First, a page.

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How to replace your shock absorbers

Peter Sitkowski | 18th Jan 2024 | 5 minutes to read

Shock absorbers are integral for keeping constant traction on the road, which is important for safety while driving but also when braking, as tyre contact with the road helps to reduce braking distances.

They are also important for improving your overall drive, offering more stability for your suspension, dampening the impact of bumps and uneven road surfaces, and helping to preserve other suspension components such as struts, springs, and bushings.

Replacing your shock absorbers when they start to wear down can help to prevent the premature wear and damage to the other components of your suspension, as well as helping to preserve your tyres.

Below are the basic steps for a shock absorber replacement, but it does depend on your vehicle, so make sure you check the owner's manual and figure out the structure of your suspension system:

  1. Safety & Required Tools
  2. Preparing the Vehicle
  3. Removing the Wheels
  4. Locating the Shock Absorbers
  5. Preparing the Shock Absorber Mounts
  6. Removing the Old Shock Absorbers
  7. Installing the New Shock Absorbers
  8. Reattaching Wheels
  9. Testing the Shock Absorbers
  10. Suspension Components at Repco

Tools for the Job

  • Jack
  • Jack stands
  • Wheel Brace
  • Socket and ratchet set
  • Penetrating oil
  • Torque wrench
  • New shock absorbers compatible with the vehicle's make and model

Safety & Required Tools

A shock absorber replacement is relatively simple in many cases, but newer cars often have more compact, and therefore more difficult, suspension systems than older cars. As with any car job, rusted bolts, damage struts, or other problematic components will make the job more difficult and more dangerous, so be aware that you might have to take more time and care with an older vehicle as well.

You will also be dealing with coiled springs and heavy components, so make sure you take proper safety precautions when performing the replacement.

Make sure that your shock absorbers are compatible with your vehicle by either using our online Rego Search or by using your owner's manual or online resources. Make sure you have all the correct tools for the job, including jack stands for added safety, as any time when you are working under your vehicle, accidents can occur.

You'll also want proper PPE such as safety goggles, gloves, and steel cap boots to avoid injury to falling components.

Preparing the Vehicle

Park the vehicle on a level surface and engage the parking brake. Loosen the wheel nuts on the wheels using a lug wrench but refrain from removing them completely. Use a jack to lift the car, supporting it securely on jack stands to ensure stability and safety during the replacement.

Removing the Wheels

Fully remove the wheel nuts and wheels to access the shock absorbers. Set the removed wheels aside in a secure location. This step grants access to the suspension components for inspection and replacement.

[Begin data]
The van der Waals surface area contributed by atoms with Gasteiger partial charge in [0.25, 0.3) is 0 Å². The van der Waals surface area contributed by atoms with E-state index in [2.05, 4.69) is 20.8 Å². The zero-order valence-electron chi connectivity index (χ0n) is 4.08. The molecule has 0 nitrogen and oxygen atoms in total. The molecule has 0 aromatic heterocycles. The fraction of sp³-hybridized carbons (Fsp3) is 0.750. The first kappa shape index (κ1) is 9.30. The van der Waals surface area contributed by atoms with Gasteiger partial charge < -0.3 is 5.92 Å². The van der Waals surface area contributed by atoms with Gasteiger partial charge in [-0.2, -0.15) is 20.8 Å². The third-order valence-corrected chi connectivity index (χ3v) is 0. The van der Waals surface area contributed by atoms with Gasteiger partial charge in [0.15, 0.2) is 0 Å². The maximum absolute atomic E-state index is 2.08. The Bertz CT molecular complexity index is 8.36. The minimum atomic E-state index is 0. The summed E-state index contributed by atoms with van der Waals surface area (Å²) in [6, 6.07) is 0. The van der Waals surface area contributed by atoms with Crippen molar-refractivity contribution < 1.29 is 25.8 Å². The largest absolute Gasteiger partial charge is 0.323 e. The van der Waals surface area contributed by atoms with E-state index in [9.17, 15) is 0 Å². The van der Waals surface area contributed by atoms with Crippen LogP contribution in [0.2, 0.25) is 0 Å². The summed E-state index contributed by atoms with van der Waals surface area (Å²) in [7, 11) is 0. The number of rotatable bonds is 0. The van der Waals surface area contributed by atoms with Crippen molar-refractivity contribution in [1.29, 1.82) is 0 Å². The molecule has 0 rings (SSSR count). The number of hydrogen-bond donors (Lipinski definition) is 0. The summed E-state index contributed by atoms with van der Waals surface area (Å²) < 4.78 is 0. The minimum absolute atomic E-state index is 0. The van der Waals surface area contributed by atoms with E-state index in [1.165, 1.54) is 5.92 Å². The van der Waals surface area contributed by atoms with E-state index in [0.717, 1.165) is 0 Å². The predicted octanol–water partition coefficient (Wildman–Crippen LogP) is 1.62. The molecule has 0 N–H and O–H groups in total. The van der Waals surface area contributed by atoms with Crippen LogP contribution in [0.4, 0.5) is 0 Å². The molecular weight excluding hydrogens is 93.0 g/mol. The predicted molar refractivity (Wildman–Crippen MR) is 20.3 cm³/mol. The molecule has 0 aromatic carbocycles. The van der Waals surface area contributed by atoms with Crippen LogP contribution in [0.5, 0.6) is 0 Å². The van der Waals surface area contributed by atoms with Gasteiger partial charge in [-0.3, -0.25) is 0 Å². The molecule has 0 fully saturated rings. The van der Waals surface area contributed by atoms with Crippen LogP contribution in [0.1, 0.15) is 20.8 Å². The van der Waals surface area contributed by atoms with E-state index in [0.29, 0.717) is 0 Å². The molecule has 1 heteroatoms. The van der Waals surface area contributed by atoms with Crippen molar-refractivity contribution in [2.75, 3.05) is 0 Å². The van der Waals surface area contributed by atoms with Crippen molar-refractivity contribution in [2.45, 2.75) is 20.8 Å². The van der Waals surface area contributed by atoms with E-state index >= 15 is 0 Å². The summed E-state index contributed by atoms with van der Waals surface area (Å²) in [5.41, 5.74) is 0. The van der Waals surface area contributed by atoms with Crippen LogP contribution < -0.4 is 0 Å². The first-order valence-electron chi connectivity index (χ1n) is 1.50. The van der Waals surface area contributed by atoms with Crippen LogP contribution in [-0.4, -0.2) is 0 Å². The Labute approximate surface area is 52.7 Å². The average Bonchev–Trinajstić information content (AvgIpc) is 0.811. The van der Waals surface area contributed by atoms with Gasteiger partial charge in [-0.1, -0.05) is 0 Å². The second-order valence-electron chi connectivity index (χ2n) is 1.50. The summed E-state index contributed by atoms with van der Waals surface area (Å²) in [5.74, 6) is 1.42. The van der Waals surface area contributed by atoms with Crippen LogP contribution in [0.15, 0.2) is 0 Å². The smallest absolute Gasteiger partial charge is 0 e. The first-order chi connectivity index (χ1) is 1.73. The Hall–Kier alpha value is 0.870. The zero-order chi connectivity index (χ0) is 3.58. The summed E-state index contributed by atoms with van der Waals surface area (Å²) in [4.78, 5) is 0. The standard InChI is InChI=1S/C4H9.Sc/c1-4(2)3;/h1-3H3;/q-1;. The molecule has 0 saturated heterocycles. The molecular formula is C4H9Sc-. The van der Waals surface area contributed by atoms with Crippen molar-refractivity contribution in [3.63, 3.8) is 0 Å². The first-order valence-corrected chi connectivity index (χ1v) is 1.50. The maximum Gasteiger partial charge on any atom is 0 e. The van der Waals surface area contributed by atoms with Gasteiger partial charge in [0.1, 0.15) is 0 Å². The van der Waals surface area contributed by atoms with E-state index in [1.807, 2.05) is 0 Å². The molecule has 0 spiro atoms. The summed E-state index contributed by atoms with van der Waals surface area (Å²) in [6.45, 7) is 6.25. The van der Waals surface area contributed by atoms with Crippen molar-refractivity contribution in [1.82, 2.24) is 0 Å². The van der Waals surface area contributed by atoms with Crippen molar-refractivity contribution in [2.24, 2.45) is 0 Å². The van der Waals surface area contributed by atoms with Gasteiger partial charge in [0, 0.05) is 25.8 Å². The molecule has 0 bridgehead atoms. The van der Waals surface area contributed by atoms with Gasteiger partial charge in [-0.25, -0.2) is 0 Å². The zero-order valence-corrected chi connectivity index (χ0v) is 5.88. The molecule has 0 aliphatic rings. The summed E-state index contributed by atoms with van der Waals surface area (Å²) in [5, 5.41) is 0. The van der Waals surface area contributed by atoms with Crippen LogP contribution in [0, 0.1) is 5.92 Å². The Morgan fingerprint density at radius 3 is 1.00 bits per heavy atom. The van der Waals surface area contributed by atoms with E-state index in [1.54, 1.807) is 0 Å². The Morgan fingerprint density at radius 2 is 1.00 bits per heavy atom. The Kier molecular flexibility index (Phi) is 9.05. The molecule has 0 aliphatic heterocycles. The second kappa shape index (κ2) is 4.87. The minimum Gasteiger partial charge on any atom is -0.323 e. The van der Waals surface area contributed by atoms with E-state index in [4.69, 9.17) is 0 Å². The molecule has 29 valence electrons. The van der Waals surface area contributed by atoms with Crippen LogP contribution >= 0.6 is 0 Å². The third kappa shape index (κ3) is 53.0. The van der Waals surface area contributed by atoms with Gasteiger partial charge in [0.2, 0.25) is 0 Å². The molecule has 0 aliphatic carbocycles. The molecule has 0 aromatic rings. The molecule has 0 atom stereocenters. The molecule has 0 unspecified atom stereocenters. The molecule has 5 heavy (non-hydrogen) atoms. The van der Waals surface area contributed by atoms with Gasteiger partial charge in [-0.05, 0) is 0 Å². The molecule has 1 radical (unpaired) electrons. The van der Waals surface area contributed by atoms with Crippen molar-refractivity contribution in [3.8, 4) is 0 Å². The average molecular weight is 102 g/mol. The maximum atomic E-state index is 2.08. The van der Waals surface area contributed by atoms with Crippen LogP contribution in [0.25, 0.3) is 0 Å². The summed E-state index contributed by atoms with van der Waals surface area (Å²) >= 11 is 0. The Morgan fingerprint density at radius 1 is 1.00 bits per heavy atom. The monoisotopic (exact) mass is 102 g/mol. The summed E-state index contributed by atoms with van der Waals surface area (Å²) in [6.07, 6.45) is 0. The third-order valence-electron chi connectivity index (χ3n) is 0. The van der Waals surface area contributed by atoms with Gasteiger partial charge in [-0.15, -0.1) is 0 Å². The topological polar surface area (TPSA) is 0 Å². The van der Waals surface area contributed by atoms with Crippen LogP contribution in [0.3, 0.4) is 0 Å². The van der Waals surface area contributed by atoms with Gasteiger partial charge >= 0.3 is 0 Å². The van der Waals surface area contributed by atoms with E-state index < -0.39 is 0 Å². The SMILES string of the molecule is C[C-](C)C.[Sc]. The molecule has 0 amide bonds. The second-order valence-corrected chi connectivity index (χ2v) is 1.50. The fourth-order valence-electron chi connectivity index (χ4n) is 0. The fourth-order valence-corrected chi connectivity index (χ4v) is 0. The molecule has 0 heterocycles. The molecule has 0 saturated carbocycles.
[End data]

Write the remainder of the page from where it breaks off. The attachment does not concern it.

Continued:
Locating the Shock Absorbers

Inspect the vehicle's suspension to locate the shock absorbers. They are typically situated near the wheels and connected to the suspension components. Identify the upper and lower mounting points of the shock absorbers.

Preparing the Shock Absorber Mounts

Spray the bolts and mounting points of the shock absorbers with penetrating oil to loosen any rust or corrosion. Allow the oil to penetrate for a few minutes to facilitate easier removal.

Removing the Old Shock Absorbers

Using a suitable socket and ratchet, carefully remove the bolts securing the upper and lower mounts of the shock absorbers. Support the shock absorber as the last bolt is removed to prevent it from dropping suddenly.

Installing the New Shock Absorbers

Position the new shock absorbers into place, aligning the upper and lower mounting points correctly. Securely tighten the bolts using a torque wrench to the manufacturer's recommended torque specifications.

Reattaching Wheels

Place the wheels back onto the wheel studs and hand-tighten the wheel nuts in a star pattern to ensure even tightening. Lower the vehicle from the jack stands and use a torque wrench to tighten the wheel nuts to the specified torque settings.

Testing the Shock Absorbers

Before driving the vehicle, perform a visual inspection to ensure the shock absorbers are properly installed and secured. Test the vehicle's suspension by gently bouncing each corner to check for smooth movement and absence of abnormal noises.

You’ll also want to inspect around the wheels and suspension for any loose components or leaks. Dispose of any used materials responsibly and clean the work area.

Suspension Components at Repco

Not only do we have a wide variety of shock absorbers at Repco, we also have tons of suspension parts like leaf springs, strut mounts, springs, and sway bars to help you with your next build or fix-up project.